Crowdfunding Nets Millions For Game Developers
Want to raise $1 million overnight? Post a new videogame project on Kickstarter.
The news was recently filled with stories about social-gaming giant Zynga's $180 million purchase of OMGPOP, the maker of the Pictionary-like game "Draw Something." But for young entrepreneurial game developers, the real story may just lie in crowdfunding, a type of investment regime that asks for typically small amounts of capital from strangers.
Though posting a project on sites like Kickstarter, PeerBackers and Indiegogo won't soon deliver returns of $180 million to developers, the sites have helped companies land top-dollar pay outs. In recent weeks, games like Double Fine Adventure and Wasteland 2 have raised a combined total of more than $6 million from the masses.
What's more, a crowdfunding website focused solely on the videogame industry called Gambitious is set to launch in June at the E3 - Innovation Unveiled conference in Los Angeles. The gaming crowdfunding site will offer would-be investors equity in the projects. Investment amounts will start at roughly $26. Gambitious is expected to launch in Europe before launching in the U.S. in 2013.
"The Gambitious crowdfunding model is the first of its kind, providing a new way for small and large investors to directly invest in a wide selection of promising game projects, taking home a share in any eventual profits from the venture, as opposed to merely acting as a donator," founder Paul Hanraets told YoungEntrepreneur.com.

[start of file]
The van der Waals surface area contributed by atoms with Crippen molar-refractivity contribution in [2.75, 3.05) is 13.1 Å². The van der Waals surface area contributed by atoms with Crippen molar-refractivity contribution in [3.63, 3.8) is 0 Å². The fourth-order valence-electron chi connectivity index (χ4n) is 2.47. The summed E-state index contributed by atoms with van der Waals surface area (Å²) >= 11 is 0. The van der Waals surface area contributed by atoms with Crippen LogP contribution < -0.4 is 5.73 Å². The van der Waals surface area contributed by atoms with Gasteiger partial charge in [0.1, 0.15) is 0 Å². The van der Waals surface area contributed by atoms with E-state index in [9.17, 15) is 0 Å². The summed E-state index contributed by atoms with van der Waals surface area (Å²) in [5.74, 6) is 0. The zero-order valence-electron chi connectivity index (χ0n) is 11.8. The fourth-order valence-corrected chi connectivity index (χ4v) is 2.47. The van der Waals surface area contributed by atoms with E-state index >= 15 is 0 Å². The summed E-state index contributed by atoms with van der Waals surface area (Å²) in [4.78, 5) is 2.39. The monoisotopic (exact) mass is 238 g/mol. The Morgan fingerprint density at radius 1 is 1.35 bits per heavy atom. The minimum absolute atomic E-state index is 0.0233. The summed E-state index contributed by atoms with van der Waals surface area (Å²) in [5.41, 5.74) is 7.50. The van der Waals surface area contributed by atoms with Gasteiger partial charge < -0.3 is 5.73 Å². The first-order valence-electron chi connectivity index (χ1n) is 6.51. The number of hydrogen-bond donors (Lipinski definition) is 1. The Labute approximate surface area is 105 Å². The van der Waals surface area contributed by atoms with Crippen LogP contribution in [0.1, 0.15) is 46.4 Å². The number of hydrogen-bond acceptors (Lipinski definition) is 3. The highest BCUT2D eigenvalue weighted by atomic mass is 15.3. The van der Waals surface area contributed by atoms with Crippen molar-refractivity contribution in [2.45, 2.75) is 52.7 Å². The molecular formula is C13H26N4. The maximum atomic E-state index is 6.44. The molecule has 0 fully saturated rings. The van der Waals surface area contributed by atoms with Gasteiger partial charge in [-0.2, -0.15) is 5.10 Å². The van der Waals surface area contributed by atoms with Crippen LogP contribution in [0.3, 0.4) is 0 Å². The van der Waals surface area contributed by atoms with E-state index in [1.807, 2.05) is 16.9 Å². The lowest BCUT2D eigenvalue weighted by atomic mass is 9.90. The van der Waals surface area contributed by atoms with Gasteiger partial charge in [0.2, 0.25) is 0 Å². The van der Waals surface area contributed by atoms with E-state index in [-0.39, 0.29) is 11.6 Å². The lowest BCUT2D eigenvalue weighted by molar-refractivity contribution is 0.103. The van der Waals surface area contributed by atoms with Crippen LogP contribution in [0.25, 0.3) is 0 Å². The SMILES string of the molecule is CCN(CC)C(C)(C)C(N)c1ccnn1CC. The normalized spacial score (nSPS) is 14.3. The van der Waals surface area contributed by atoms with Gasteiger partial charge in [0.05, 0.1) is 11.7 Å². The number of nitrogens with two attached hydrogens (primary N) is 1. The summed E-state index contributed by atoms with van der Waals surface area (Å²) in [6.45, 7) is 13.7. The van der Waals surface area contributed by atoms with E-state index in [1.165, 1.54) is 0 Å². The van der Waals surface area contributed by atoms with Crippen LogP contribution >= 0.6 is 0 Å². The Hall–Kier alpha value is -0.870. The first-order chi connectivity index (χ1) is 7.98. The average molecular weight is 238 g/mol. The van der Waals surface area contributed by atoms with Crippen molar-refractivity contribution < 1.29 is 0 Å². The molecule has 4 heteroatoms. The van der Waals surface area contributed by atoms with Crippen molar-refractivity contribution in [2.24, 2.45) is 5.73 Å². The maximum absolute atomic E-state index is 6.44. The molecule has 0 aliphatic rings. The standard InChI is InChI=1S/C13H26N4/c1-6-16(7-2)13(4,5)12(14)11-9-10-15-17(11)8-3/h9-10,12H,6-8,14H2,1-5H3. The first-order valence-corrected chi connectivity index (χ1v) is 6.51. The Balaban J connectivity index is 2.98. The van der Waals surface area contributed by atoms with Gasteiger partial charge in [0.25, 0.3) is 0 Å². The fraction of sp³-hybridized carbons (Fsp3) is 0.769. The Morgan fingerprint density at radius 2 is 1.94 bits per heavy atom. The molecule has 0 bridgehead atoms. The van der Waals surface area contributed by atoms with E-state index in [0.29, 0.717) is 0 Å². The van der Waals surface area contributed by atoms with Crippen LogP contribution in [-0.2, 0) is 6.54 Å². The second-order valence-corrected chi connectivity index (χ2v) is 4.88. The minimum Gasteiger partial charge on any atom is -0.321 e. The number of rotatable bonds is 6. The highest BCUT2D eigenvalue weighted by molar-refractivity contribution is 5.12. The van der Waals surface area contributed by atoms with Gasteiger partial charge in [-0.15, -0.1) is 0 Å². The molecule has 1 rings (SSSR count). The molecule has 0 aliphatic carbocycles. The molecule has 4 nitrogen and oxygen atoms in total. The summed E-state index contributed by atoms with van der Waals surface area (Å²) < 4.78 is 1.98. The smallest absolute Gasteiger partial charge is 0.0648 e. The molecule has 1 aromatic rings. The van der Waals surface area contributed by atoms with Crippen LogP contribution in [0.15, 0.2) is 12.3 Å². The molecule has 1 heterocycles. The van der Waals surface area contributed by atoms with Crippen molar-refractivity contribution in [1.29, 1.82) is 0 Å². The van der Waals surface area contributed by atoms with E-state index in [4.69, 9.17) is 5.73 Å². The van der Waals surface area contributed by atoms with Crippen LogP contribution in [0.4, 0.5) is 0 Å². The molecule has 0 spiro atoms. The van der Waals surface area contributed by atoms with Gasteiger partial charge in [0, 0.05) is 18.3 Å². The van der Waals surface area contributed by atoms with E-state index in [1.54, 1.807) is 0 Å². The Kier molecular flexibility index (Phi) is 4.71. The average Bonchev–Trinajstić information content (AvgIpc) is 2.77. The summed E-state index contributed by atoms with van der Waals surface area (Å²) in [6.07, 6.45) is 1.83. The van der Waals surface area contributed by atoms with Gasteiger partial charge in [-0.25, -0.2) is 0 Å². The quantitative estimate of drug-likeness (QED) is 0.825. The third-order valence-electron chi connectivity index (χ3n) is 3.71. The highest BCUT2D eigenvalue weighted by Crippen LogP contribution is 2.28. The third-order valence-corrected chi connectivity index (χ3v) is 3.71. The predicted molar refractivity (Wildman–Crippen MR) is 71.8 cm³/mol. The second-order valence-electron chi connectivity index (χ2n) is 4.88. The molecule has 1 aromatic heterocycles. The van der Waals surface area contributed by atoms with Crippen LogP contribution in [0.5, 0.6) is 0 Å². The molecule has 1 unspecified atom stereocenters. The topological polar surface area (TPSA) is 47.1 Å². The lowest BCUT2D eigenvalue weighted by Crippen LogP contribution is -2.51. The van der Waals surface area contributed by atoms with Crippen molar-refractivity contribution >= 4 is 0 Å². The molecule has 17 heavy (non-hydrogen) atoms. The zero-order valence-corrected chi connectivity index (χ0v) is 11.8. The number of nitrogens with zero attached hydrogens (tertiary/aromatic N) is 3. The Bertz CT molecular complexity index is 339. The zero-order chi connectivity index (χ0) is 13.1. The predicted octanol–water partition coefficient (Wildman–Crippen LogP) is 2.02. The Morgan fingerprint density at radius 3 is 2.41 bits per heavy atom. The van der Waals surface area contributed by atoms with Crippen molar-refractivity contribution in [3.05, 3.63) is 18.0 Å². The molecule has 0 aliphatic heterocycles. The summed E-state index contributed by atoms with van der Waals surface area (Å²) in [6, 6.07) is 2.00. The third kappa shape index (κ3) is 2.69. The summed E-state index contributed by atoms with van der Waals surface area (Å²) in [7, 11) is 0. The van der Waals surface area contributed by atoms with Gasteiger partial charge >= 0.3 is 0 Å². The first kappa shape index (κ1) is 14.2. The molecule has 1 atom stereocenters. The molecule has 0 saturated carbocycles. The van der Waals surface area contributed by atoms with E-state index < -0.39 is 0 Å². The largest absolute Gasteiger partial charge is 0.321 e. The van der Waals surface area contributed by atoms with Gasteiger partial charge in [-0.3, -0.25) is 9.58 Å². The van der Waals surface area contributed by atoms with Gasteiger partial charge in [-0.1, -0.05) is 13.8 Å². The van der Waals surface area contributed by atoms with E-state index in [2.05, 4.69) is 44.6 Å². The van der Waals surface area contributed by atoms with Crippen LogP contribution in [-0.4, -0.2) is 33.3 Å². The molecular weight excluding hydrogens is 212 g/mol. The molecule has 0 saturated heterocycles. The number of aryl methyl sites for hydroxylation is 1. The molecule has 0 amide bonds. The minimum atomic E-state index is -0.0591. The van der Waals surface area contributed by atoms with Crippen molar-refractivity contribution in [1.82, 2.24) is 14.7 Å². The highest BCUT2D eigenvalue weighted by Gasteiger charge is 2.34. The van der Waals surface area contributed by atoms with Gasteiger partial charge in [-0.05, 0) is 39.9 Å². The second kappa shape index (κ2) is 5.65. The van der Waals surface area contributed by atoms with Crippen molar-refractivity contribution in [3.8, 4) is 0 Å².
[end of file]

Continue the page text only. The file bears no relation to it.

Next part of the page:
Still, that may be a tough sell for many companies, says Jim Babb, co-founder of Awkward Hug, a game designer in Brooklyn, N.Y. "Gambitious is a really cool concept, but I'm not sure how it will perform," adds Babb who is also a consultant at Undercurrent, a New York digital strategy firm. "I think there are people in the indie community interested in equity stake but people that buy on Kickstarter are more interested in the project than the company. Those donors are people interested in supporting an artist or game."
That mentality is what inspired Double Fine Productions' 44-year-old founder Tim Schafer to launch a campaign on Kickstarter in Feb. Using the crowdfunding model, he says, helped him "democratize the process by allowing consumers to support the games they want to see developed and give developers the freedom to experiment, take risks and design without anyone else compromising their vision."
The money likely helped too. Within 24 hours of launching a Kickstarter campaign to raise $400,000, the San Francisco-based game studio topped $1 million. And, it didn't stop there. Double Fine raised more than $3.3 million from 87,142 backers by offering everything from the finished game to lunch with the developers.
Such high-dollar payouts may be heartening for aspiring game designers, but Babb adds that they're a rarity that young treps shouldn't bank on. "There are some really big [campaigns] that have just dominated," he says. "Those are flukes and they are due to celebrity and awesome ideas but I think most people can't expect to succeed at that."
But there's still hope, of course. Last Friday, the videogame project Shadowrun Returns, launched by Harebrained Schemes, a small game design shop in Bellevue, Wash., collected more than $1.6 million in donations 48 hours before the close of donations. Their stated funding goal was $400,000.
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